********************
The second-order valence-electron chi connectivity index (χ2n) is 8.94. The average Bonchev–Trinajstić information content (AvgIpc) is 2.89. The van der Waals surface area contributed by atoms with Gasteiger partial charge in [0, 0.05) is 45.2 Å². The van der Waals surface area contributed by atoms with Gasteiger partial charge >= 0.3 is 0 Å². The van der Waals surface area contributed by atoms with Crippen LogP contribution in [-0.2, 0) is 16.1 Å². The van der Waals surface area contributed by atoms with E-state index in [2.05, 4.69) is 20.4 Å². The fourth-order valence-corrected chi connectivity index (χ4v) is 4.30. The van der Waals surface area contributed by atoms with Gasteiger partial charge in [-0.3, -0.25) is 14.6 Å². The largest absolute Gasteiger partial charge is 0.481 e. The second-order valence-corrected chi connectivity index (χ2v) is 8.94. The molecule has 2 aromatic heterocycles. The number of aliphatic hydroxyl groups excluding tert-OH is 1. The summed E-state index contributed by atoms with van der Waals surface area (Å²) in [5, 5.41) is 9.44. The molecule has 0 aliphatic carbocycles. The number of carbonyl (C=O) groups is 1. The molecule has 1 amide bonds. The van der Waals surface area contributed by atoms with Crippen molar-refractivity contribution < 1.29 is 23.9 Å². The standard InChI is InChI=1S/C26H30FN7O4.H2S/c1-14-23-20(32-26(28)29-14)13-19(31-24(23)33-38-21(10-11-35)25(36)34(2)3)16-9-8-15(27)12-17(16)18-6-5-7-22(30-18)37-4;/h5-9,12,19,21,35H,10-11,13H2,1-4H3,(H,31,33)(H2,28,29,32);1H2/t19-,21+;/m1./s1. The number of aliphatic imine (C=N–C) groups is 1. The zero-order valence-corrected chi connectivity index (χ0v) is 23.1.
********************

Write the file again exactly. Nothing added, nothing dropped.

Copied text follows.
The second-order valence-electron chi connectivity index (χ2n) is 8.94. The average Bonchev–Trinajstić information content (AvgIpc) is 2.89. The van der Waals surface area contributed by atoms with Gasteiger partial charge in [0, 0.05) is 45.2 Å². The van der Waals surface area contributed by atoms with Gasteiger partial charge >= 0.3 is 0 Å². The van der Waals surface area contributed by atoms with Crippen LogP contribution in [-0.2, 0) is 16.1 Å². The van der Waals surface area contributed by atoms with E-state index in [2.05, 4.69) is 20.4 Å². The fourth-order valence-corrected chi connectivity index (χ4v) is 4.30. The van der Waals surface area contributed by atoms with Gasteiger partial charge in [-0.3, -0.25) is 14.6 Å². The largest absolute Gasteiger partial charge is 0.481 e. The second-order valence-corrected chi connectivity index (χ2v) is 8.94. The molecule has 2 aromatic heterocycles. The number of aliphatic hydroxyl groups excluding tert-OH is 1. The summed E-state index contributed by atoms with van der Waals surface area (Å²) in [5, 5.41) is 9.44. The molecule has 0 aliphatic carbocycles. The number of carbonyl (C=O) groups is 1. The molecule has 1 amide bonds. The van der Waals surface area contributed by atoms with Crippen molar-refractivity contribution < 1.29 is 23.9 Å². The standard InChI is InChI=1S/C26H30FN7O4.H2S/c1-14-23-20(32-26(28)29-14)13-19(31-24(23)33-38-21(10-11-35)25(36)34(2)3)16-9-8-15(27)12-17(16)18-6-5-7-22(30-18)37-4;/h5-9,12,19,21,35H,10-11,13H2,1-4H3,(H,31,33)(H2,28,29,32);1H2/t19-,21+;/m1./s1. The number of aliphatic imine (C=N–C) groups is 1. The zero-order valence-corrected chi connectivity index (χ0v) is 23.1.